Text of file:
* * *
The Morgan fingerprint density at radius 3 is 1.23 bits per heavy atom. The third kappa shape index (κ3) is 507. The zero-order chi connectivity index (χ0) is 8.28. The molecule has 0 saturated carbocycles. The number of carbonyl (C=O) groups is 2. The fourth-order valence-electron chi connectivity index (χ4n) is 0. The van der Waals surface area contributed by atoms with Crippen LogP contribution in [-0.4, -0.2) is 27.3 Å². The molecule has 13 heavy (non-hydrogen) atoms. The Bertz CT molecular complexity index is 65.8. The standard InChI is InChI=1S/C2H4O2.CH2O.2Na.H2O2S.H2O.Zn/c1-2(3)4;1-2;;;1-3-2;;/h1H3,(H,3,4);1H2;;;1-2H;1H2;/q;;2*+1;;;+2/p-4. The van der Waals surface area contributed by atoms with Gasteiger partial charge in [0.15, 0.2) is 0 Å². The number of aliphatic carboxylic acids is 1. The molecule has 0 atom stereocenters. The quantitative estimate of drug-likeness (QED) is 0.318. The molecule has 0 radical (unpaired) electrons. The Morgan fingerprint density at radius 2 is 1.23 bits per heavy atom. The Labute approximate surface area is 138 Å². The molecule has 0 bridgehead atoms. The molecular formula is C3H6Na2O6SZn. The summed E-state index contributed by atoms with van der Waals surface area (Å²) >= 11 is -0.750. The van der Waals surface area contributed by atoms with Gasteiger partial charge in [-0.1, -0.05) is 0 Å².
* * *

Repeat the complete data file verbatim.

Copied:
The Morgan fingerprint density at radius 3 is 1.23 bits per heavy atom. The third kappa shape index (κ3) is 507. The zero-order chi connectivity index (χ0) is 8.28. The molecule has 0 saturated carbocycles. The number of carbonyl (C=O) groups is 2. The fourth-order valence-electron chi connectivity index (χ4n) is 0. The van der Waals surface area contributed by atoms with Crippen LogP contribution in [-0.4, -0.2) is 27.3 Å². The molecule has 13 heavy (non-hydrogen) atoms. The Bertz CT molecular complexity index is 65.8. The standard InChI is InChI=1S/C2H4O2.CH2O.2Na.H2O2S.H2O.Zn/c1-2(3)4;1-2;;;1-3-2;;/h1H3,(H,3,4);1H2;;;1-2H;1H2;/q;;2*+1;;;+2/p-4. The van der Waals surface area contributed by atoms with Gasteiger partial charge in [0.15, 0.2) is 0 Å². The number of aliphatic carboxylic acids is 1. The molecule has 0 atom stereocenters. The quantitative estimate of drug-likeness (QED) is 0.318. The molecule has 0 radical (unpaired) electrons. The Morgan fingerprint density at radius 2 is 1.23 bits per heavy atom. The Labute approximate surface area is 138 Å². The molecule has 0 bridgehead atoms. The molecular formula is C3H6Na2O6SZn. The summed E-state index contributed by atoms with van der Waals surface area (Å²) >= 11 is -0.750. The van der Waals surface area contributed by atoms with Gasteiger partial charge in [-0.1, -0.05) is 0 Å².